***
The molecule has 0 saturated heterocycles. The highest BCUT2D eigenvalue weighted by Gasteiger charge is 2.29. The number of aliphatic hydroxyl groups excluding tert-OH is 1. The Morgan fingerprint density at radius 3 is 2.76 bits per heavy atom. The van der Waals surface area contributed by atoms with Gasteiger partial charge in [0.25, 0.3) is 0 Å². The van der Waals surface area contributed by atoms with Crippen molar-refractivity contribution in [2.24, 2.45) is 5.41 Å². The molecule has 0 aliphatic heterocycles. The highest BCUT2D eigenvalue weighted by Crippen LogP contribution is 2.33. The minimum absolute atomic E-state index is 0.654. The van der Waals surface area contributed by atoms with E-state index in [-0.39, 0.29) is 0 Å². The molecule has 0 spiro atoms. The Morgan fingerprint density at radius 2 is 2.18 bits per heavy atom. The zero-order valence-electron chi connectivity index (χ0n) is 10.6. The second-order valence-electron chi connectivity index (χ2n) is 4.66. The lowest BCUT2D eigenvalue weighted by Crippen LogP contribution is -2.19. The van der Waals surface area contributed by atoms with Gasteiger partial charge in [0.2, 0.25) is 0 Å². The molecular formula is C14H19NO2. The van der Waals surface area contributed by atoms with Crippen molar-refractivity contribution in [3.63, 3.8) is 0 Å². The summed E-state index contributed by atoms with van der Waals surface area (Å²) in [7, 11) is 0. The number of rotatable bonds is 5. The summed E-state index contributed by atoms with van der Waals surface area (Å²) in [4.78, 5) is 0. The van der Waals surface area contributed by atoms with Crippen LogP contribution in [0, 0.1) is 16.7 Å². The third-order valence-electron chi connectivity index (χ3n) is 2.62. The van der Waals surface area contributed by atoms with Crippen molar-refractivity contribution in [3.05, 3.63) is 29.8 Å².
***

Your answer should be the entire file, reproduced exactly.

The molecule has 0 saturated heterocycles. The highest BCUT2D eigenvalue weighted by Gasteiger charge is 2.29. The number of aliphatic hydroxyl groups excluding tert-OH is 1. The Morgan fingerprint density at radius 3 is 2.76 bits per heavy atom. The van der Waals surface area contributed by atoms with Gasteiger partial charge in [0.25, 0.3) is 0 Å². The van der Waals surface area contributed by atoms with Crippen molar-refractivity contribution in [2.24, 2.45) is 5.41 Å². The molecule has 0 aliphatic heterocycles. The highest BCUT2D eigenvalue weighted by Crippen LogP contribution is 2.33. The minimum absolute atomic E-state index is 0.654. The van der Waals surface area contributed by atoms with E-state index in [-0.39, 0.29) is 0 Å². The molecule has 0 spiro atoms. The Morgan fingerprint density at radius 2 is 2.18 bits per heavy atom. The zero-order valence-electron chi connectivity index (χ0n) is 10.6. The second-order valence-electron chi connectivity index (χ2n) is 4.66. The lowest BCUT2D eigenvalue weighted by Crippen LogP contribution is -2.19. The van der Waals surface area contributed by atoms with Gasteiger partial charge in [0.2, 0.25) is 0 Å². The molecular formula is C14H19NO2. The van der Waals surface area contributed by atoms with Crippen molar-refractivity contribution in [3.63, 3.8) is 0 Å². The summed E-state index contributed by atoms with van der Waals surface area (Å²) in [7, 11) is 0. The number of rotatable bonds is 5. The summed E-state index contributed by atoms with van der Waals surface area (Å²) in [4.78, 5) is 0. The van der Waals surface area contributed by atoms with Crippen LogP contribution in [0, 0.1) is 16.7 Å². The third-order valence-electron chi connectivity index (χ3n) is 2.62. The van der Waals surface area contributed by atoms with Crippen molar-refractivity contribution in [3.05, 3.63) is 29.8 Å².